When word came out that first Russia, then the Czech Republic, were voting not to ratify the new NHL - IIHF transfer agreement, it was said that the NHL had threatened to not allow any players under NHL contract to return to their home countries
and represent their national teams at the Torino Winter Olympics if those countries did not ratify the agreement. A bit of "dirty pool", perhaps. The Czech Republic did eventually join in with the transfer agreement, which sets the level of compensation that European teams will receive when a player that they have under contract leaves his home club to go play in the NHL, but Russia did not. Russia wants to allow its clubs to negotiate the price of player transfers on an individual basis, hopefully leading to either higher transfer fees or more Russian players staying at home to play. One of the more notable Russian players in this equation now is Evgeni Malkin, who was drafted (but not signed yet) by the Pittsburg Penguins and is unanimously rated as being one of the top 2 or 3 prospects in the world.
Malkin tells Jagr how much of a wuss he thinks he really is
Earlier today (in Russian time, you know), the Russian website Sport-Express.ru printed an interview with Rene Fasel, the president of the IIHF, in which Fasel addressed some of these issues. They may turn out to be minor points (and the translation might be a little rough, too, which would be partly my fault), but I felt that it was interesting anyway. Fasel also said, in so many words, that Bettman is an upstanding and trustworthy guy, but of course I left that part out. Will it come out now that the NHL won't let Russian players go to compete in the Olympics?
"No, it will not-- all hockey players will be allowed to go to Torino. We are unanimous on this position: The Olympic Games are too important for our sport. In no way should personal ambitions prevail above the interests of the game and the fates of people. How can we force our young players, who have a dream of playing with their national teams, to forego it?"Can you say precisely if this was used to influence the position of the leaders of Russian clubs?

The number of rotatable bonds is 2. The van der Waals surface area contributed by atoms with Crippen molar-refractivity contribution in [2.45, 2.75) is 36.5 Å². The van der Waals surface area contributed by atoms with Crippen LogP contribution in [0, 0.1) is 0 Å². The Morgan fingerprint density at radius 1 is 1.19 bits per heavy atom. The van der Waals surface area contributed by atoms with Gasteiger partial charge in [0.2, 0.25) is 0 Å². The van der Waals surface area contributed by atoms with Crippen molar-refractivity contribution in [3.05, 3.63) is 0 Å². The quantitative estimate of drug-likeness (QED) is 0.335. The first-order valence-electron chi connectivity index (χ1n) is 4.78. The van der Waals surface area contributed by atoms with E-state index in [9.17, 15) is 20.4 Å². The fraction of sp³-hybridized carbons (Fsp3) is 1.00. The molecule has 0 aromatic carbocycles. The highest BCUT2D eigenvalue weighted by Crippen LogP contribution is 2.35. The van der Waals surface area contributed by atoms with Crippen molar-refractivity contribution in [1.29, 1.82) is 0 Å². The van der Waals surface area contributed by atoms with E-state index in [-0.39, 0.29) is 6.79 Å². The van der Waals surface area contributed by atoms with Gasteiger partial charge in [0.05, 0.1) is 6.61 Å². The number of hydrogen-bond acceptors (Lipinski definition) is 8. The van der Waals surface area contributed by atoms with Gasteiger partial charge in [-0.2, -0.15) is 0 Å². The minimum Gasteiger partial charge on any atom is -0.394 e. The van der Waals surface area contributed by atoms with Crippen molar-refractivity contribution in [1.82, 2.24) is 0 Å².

"I cannot assert this."Now that Russia has said "no" to the agreement, will the doors be closed to them?
"No, the door is not closed. There are seven hockey federations (Czech Republic, Finland, Germany, Slovakia, Sweden, Switzerland, and the NHL) that signed the agreement. I hope that Russia will join them. So that you know that I am sincere on this fact, I would personally like to organize the next hockey summit, in the summer of 2006, in Russia. I can name two cities, Moscow or Saint Petersburg, where in any of them, hockey people would feel very comfortable. In a word, I do not assume the Russian "no" to be in the final version." The Russian side wants it so that the NHL would recognize their contracts with their players. In your view, is this realistic?
"Bettman is ready to agree to have the NHL representatives meet with representatives from Russia, and together they can develop a 'universal contract' which will be acknowledged on both sides of ocean. However, in Europe it is accepted as the law that contracts with any players that have reached 18 (summer age) cannot be any longer than for two years. It is not possible in Europe to deprive the young players their free agency. Although, of course, I understand it when clubs want to preserve their good players for themselves."
End note: In regards to the Russian national team, Alexander Ovechkin is one player who has spoken about this issue. In an interview with sport-express.ru
that had been posted on the Russian Hockey Digest web site a couple of days ago, Ovechkin was asked if his move overseas to North America, along with Russia's refusal to ratify the NHL - IIHF agreement, would create any difficulties for him in participating with the Russian national team. His response was, "I've already said several times that the national team is my first priority, and if they invite me, than I’d definitely come over... I have a special term in my contract: upon the invitation from the national team, Washington’s management is required to let me go."